Weekly Product Updates

W39: Maize (Corn) Update

Maize (Corn)
Published Oct 6, 2023

In W39 in the maize (corn) landscape, the European Commission (EC) expects European Union (EU) maize production to reach 59.8 million metric tons (mmt) in the 2023/24 season, a downward revision of 1.9 mmt compared to the Aug-23 estimate. While this estimate is significantly higher than the 2022/23 harvest of 52.1 mmt, it is below the five-year average by 13%. This deviation is primarily attributed to a reduction in the cultivation area, notably in Southern Europe, where maize sowing was below normal. Maize production in Southern Europe lags behind the five-year average. Germany and Poland expanded their maize cultivation areas, leading to the expectation of larger harvests than in recent years. However, the reduction in Southern Europe offset the increase anticipated in Germany and Poland.

The Russian corn market continued to fall in W39, increasingly diverging from the estimated parity levels. This situation could be attributed to subdued corn demand from Turkey at the start of the 2023/24 season and large purchases from Iran during the 2023 summer. Also, competition from Ukraine has dampened importer interest in Russian corn. Traditionally, the corn market takes time to gain momentum in the initial two to three months of the season, leaving room for the expected price recovery before the end of the campaign. However, prices will likely continue facing downward pressure in the short term due to corn oversupply on the Russian market.

Ukrainian corn export prices witnessed weekly declines ranging from USD 3 per metric ton (mt) to USD 5/mt during W39 across various bases. Despite ample grain supplies, ongoing logistical challenges are poised to exert downward pressure on corn prices, particularly as the harvest season advances. Projections indicate that corn prices will hover between USD 140/mt to USD 150/mt at SRT river ports and USD 145/mt to USD 155/mt at DAP border points. Weather forecasts for Ukraine do not anticipate immediate rainfall, which is likely to maintain corn grain moisture levels at a relatively low range of 17% to 20% for the 2023/24 season, a significant decrease from the 30% to 35% span in 2022/23. This scenario is expected to reduce the overall production cost of corn grain, as a single drying cycle will suffice for the harvested crop.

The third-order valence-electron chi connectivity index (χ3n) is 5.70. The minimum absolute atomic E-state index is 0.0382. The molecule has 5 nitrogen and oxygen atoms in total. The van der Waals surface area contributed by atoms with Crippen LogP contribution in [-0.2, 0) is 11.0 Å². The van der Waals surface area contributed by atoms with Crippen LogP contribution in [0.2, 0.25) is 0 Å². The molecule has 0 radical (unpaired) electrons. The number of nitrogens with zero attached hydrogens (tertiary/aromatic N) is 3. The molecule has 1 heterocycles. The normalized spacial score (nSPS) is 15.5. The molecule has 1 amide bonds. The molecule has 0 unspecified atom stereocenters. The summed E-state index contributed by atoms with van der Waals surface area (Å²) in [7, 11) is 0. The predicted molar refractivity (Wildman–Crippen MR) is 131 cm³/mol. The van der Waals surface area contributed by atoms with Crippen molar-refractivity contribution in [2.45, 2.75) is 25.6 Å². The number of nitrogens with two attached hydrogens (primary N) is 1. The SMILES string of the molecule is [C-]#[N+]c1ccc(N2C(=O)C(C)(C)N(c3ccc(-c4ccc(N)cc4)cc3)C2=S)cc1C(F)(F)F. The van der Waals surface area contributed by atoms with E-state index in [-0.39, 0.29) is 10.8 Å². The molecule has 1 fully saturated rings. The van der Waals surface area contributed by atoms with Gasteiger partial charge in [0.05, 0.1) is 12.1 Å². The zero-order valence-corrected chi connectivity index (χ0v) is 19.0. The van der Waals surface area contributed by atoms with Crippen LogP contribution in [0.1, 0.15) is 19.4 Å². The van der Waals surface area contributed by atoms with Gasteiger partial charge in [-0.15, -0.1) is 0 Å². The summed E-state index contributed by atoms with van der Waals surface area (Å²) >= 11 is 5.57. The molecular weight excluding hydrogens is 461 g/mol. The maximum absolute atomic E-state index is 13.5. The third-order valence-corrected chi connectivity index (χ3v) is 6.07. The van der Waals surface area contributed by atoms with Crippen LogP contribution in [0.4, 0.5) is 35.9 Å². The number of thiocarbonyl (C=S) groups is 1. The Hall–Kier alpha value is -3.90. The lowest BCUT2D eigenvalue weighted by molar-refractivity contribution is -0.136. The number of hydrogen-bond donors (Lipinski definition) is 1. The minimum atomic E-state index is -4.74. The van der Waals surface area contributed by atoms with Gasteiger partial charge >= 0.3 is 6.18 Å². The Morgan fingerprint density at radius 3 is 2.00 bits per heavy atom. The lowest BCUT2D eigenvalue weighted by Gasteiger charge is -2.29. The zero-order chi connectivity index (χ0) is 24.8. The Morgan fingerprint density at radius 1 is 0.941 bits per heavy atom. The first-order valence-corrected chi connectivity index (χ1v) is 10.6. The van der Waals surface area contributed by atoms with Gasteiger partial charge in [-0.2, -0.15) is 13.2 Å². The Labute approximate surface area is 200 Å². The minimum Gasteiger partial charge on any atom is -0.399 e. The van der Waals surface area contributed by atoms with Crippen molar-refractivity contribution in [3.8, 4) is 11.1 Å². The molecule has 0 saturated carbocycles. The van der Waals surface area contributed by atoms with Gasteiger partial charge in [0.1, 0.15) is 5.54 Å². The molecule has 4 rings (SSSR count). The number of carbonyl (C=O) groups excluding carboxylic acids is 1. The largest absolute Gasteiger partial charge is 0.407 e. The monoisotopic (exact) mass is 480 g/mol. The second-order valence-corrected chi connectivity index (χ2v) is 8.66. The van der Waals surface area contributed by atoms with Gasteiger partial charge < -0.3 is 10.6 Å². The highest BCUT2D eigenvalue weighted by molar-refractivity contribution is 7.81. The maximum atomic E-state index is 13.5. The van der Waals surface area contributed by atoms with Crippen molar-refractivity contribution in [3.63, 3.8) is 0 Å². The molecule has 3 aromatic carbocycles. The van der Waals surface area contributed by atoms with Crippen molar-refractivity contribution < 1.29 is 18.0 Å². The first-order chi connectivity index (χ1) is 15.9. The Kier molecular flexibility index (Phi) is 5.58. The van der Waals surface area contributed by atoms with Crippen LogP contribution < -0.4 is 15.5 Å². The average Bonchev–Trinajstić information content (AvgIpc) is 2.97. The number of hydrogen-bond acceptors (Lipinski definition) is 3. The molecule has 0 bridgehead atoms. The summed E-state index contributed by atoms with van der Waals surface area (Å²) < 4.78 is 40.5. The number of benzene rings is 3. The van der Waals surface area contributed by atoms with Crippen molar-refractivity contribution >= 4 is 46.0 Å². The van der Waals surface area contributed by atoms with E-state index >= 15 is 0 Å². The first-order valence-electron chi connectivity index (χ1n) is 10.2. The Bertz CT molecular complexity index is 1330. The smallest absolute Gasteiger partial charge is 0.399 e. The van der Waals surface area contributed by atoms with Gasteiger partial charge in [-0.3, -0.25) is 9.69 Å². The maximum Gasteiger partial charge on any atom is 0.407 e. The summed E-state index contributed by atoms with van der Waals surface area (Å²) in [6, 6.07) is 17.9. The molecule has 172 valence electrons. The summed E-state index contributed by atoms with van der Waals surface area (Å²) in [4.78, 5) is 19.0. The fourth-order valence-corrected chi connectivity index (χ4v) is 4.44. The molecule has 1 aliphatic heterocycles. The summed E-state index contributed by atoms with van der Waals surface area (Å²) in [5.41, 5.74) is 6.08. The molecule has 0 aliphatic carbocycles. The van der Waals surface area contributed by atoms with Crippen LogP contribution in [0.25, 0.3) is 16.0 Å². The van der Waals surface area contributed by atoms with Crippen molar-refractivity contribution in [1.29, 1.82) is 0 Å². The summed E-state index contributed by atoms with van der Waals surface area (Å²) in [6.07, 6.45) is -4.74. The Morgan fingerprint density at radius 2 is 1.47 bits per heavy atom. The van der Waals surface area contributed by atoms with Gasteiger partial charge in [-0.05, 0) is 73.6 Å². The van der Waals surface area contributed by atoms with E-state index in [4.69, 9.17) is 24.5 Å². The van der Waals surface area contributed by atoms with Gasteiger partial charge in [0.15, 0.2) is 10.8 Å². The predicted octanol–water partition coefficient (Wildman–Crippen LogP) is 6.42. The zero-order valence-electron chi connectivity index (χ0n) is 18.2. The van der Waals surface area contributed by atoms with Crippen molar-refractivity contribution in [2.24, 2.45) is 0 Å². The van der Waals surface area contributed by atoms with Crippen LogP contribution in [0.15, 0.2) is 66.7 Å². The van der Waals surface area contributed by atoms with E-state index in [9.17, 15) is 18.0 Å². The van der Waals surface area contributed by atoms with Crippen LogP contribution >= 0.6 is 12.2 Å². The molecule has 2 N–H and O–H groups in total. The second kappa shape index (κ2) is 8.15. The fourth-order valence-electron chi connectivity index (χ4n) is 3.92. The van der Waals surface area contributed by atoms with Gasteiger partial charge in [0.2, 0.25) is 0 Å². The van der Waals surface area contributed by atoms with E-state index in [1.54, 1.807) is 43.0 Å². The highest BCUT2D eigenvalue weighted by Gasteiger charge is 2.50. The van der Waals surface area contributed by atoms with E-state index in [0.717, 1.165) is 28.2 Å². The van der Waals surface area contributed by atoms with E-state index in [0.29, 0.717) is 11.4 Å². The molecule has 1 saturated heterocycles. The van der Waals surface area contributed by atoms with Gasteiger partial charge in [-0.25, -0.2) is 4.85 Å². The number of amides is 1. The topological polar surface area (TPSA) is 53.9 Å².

Chinese importers secured substantial corn purchase contracts from Ukraine over the past two weeks. Although the exact corn volumes remain undisclosed, traders estimate them to be around 500 thousand mt to 1 mmt, with deliveries anticipated between Oct-23 and Dec-23. This significant demand from China is attributed to the competitive prices offered by Ukraine. Ukraine's agricultural exports had faced limitations following Russia's withdrawal from the grain deal earlier in 2023, causing a shift in export routes from Black Sea ports to the Danube and smaller European ports with reduced capacities. Notably, China has been a consistent and major importer of Ukrainian corn, predominantly used as feed for livestock.

The Chinese market is expected to witness a corn supply surge in the coming weeks, driven by a significant domestic harvest and increased imports from Brazil. This situation is anticipated to create downward pressure on global corn prices, which are already hovering near three-year lows. China's Ministry of Agriculture predicts a record harvest of 285 mmt for the 2023/24 season, a 2.9% increase from the 2022/23 output despite some crop damage from summer typhoons in certain northern provinces.

While this price drop could pose challenges for United States (US) farmers, it is expected to benefit Chinese pig and poultry farmers who rely on corn as a primary feed ingredient. Chinese feed manufacturers have also turned to Australian barley, which is more competitively priced than Chinese corn, following the removal of anti-dumping duties. This supply influx has led to a 5% decline in Nov-23 corn futures on the Dalian Commodity Exchange. This situation further pressured Chicago corn futures, which were already at multi-year lows due to expectations of ample global corn supplies. 

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